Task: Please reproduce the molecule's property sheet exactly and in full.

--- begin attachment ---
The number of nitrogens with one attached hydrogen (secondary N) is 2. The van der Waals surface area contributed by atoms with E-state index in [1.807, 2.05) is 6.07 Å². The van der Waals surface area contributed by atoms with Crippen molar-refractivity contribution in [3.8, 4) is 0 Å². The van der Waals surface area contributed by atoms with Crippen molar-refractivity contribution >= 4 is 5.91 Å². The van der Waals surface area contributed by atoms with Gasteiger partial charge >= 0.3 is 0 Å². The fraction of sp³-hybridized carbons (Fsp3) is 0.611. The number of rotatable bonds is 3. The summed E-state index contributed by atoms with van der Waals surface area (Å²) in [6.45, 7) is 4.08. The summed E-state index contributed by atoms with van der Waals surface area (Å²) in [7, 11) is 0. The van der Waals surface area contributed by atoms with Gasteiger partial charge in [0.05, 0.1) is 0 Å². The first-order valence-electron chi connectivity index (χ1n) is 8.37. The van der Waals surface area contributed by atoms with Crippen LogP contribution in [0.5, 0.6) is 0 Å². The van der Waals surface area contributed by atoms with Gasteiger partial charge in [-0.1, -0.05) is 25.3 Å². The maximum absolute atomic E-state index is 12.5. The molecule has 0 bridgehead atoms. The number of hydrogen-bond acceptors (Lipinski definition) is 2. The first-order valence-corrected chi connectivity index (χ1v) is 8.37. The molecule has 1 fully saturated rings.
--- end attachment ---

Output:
The number of nitrogens with one attached hydrogen (secondary N) is 2. The van der Waals surface area contributed by atoms with E-state index in [1.807, 2.05) is 6.07 Å². The van der Waals surface area contributed by atoms with Crippen molar-refractivity contribution in [3.8, 4) is 0 Å². The van der Waals surface area contributed by atoms with Crippen molar-refractivity contribution >= 4 is 5.91 Å². The van der Waals surface area contributed by atoms with Gasteiger partial charge >= 0.3 is 0 Å². The fraction of sp³-hybridized carbons (Fsp3) is 0.611. The number of rotatable bonds is 3. The summed E-state index contributed by atoms with van der Waals surface area (Å²) in [6.45, 7) is 4.08. The summed E-state index contributed by atoms with van der Waals surface area (Å²) in [7, 11) is 0. The van der Waals surface area contributed by atoms with Gasteiger partial charge in [0.05, 0.1) is 0 Å². The first-order valence-electron chi connectivity index (χ1n) is 8.37. The van der Waals surface area contributed by atoms with Crippen LogP contribution in [0.5, 0.6) is 0 Å². The van der Waals surface area contributed by atoms with Gasteiger partial charge in [-0.1, -0.05) is 25.3 Å². The maximum absolute atomic E-state index is 12.5. The molecule has 0 bridgehead atoms. The number of hydrogen-bond acceptors (Lipinski definition) is 2. The first-order valence-corrected chi connectivity index (χ1v) is 8.37. The molecule has 1 fully saturated rings.